Reasonable accommodations and disability discrimination

If you are disabled or your spouse is struggling with a disability, make sure you have a firm understanding of employer obligations with respect to reasonable accommodations. Regrettably, many disabled workers’ rights are violated and some do not even recognize unlawful activity when it occurs. Disability discrimination creates various hardships for victims, from financial complications to emotional pain, and employers who disregard the law must answer for their wrongdoing.

Unfortunately, disability discrimination occurs far too frequently and is not always taken seriously.

Reviewing employers’ obligations regarding reasonable accommodations

According to the U.S. Equal Employment Opportunity Commission, employers are required to provide reasonable accommodations to staff members who are disabled. Some examples include offering an interpreter or a reader for workers who are blind or have a hearing impairment, as well as providing a ramp for staff members who need a wheelchair. Employers are not always obligated to provide accommodations if this is very burdensome and expensive (undue hardship). Unfortunately, some employers fail to take the needs of disabled staff members into account, even though they are fully capable of providing reasonable accommodations.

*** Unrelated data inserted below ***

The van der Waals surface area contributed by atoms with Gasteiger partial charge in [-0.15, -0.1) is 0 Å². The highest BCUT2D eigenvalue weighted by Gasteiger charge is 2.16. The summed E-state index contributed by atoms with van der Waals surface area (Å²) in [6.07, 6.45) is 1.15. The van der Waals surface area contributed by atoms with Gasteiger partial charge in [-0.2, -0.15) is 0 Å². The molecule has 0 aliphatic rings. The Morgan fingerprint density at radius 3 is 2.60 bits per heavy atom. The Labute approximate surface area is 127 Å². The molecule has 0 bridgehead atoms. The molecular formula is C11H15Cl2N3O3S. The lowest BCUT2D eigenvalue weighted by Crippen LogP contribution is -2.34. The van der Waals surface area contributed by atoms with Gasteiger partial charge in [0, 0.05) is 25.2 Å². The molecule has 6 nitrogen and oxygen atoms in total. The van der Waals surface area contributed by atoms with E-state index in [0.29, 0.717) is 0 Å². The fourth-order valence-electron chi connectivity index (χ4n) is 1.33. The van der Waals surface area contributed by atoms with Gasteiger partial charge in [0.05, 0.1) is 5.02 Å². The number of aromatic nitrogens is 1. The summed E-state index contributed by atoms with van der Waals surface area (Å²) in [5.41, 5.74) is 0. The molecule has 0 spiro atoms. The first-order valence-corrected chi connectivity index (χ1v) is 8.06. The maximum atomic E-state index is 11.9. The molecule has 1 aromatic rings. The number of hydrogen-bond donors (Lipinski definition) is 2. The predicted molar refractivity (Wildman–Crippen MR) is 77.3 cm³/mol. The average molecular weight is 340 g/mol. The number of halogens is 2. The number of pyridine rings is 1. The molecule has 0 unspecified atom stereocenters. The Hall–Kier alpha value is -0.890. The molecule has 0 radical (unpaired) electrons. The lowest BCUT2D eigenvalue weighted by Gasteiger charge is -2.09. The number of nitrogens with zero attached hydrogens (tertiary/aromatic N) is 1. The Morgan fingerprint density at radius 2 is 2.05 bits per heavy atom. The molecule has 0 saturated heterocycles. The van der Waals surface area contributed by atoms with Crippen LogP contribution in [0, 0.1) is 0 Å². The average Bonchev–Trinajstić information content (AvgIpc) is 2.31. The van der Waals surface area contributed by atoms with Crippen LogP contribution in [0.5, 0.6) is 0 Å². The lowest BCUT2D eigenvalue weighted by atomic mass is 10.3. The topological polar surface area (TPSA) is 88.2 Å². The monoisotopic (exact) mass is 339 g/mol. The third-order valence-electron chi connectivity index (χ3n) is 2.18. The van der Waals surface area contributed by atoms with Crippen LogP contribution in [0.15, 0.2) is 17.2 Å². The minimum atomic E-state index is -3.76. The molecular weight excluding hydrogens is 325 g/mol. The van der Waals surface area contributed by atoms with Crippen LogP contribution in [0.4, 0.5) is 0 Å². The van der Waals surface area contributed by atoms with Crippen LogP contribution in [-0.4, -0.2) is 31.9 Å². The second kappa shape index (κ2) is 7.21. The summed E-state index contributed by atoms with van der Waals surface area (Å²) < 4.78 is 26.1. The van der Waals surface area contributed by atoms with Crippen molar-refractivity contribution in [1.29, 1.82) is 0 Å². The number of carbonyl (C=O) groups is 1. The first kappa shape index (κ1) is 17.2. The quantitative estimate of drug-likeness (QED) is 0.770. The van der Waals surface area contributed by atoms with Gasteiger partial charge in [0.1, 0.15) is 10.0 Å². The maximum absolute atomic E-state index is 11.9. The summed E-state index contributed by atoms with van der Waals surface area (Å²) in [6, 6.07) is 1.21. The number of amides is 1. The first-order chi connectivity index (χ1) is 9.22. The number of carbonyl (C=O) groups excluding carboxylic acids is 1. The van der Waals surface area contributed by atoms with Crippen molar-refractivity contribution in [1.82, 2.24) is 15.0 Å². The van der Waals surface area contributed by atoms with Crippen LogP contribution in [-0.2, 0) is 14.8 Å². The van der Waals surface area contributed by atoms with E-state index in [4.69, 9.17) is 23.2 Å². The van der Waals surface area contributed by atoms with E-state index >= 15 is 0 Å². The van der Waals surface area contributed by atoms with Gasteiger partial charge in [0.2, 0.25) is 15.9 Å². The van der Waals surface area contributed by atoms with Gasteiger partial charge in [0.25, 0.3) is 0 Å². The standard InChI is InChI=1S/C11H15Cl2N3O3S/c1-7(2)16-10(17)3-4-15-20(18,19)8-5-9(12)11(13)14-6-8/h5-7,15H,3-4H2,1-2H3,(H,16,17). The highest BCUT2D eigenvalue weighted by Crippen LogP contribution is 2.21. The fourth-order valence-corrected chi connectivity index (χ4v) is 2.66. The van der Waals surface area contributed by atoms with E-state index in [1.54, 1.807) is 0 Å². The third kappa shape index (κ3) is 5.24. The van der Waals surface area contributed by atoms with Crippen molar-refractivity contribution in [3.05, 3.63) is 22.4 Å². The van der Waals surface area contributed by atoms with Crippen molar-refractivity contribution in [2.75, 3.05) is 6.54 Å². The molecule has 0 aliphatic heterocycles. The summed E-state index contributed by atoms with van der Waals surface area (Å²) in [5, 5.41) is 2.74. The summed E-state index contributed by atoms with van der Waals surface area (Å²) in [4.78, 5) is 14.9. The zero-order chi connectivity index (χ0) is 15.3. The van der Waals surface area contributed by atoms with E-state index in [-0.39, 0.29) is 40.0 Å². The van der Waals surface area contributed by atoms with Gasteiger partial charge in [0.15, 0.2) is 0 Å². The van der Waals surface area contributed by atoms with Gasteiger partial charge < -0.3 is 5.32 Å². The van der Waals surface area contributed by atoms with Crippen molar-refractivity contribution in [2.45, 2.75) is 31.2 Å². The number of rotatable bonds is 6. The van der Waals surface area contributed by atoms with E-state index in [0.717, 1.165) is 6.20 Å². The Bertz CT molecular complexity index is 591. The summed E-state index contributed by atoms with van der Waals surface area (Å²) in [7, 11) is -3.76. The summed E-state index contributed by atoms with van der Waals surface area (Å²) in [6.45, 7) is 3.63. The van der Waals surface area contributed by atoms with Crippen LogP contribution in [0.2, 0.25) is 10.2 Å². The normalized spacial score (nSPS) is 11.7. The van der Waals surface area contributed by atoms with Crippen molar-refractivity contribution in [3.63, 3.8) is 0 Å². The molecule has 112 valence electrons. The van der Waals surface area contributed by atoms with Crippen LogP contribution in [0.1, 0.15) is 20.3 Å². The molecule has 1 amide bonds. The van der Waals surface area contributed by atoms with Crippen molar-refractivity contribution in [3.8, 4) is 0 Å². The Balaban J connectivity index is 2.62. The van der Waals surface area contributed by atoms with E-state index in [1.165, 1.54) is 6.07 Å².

Reviewing examples of undue hardship

The EEOC states that employers are not obligated to offer accommodations if this causes undue hardship. For example, if a company has limited financial resources and providing accommodations is very costly, or a company has other individual needs that make it challenging to offer certain accommodations, they are not always legally obligated to offer certain accommodations. If multiple accommodations are viable, employers can choose which one to offer regardless of an employee’s preferences.